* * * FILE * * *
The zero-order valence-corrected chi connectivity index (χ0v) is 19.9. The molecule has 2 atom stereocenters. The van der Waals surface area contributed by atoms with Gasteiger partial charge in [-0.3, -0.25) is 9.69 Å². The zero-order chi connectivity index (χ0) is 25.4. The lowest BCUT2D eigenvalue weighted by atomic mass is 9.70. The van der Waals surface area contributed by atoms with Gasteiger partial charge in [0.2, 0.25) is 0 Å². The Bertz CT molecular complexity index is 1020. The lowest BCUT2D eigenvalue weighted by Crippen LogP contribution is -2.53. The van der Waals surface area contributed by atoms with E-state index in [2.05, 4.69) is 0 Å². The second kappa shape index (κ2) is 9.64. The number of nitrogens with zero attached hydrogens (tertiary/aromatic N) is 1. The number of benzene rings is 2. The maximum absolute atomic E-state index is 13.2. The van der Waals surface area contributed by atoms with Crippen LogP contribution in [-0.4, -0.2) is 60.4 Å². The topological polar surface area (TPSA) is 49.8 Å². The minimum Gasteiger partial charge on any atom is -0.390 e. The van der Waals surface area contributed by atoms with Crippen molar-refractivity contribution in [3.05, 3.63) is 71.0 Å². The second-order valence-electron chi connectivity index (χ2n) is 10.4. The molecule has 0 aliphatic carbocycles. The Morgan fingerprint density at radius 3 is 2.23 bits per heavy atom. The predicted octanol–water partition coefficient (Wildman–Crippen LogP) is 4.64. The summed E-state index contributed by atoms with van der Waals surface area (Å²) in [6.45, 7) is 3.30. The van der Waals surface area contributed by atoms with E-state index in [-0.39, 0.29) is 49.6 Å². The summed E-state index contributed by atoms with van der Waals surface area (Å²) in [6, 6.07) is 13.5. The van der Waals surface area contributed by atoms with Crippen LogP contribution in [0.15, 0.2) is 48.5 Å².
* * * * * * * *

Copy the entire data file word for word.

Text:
The zero-order valence-corrected chi connectivity index (χ0v) is 19.9. The molecule has 2 atom stereocenters. The van der Waals surface area contributed by atoms with Gasteiger partial charge in [-0.3, -0.25) is 9.69 Å². The zero-order chi connectivity index (χ0) is 25.4. The lowest BCUT2D eigenvalue weighted by atomic mass is 9.70. The van der Waals surface area contributed by atoms with Gasteiger partial charge in [0.2, 0.25) is 0 Å². The Bertz CT molecular complexity index is 1020. The lowest BCUT2D eigenvalue weighted by Crippen LogP contribution is -2.53. The van der Waals surface area contributed by atoms with E-state index in [2.05, 4.69) is 0 Å². The second kappa shape index (κ2) is 9.64. The number of nitrogens with zero attached hydrogens (tertiary/aromatic N) is 1. The number of benzene rings is 2. The maximum absolute atomic E-state index is 13.2. The van der Waals surface area contributed by atoms with Crippen LogP contribution in [-0.4, -0.2) is 60.4 Å². The topological polar surface area (TPSA) is 49.8 Å². The minimum Gasteiger partial charge on any atom is -0.390 e. The van der Waals surface area contributed by atoms with Crippen molar-refractivity contribution in [3.05, 3.63) is 71.0 Å². The second-order valence-electron chi connectivity index (χ2n) is 10.4. The molecule has 0 aliphatic carbocycles. The Morgan fingerprint density at radius 3 is 2.23 bits per heavy atom. The predicted octanol–water partition coefficient (Wildman–Crippen LogP) is 4.64. The summed E-state index contributed by atoms with van der Waals surface area (Å²) in [6.45, 7) is 3.30. The van der Waals surface area contributed by atoms with E-state index in [-0.39, 0.29) is 49.6 Å². The summed E-state index contributed by atoms with van der Waals surface area (Å²) in [6, 6.07) is 13.5. The van der Waals surface area contributed by atoms with Crippen LogP contribution in [0.15, 0.2) is 48.5 Å².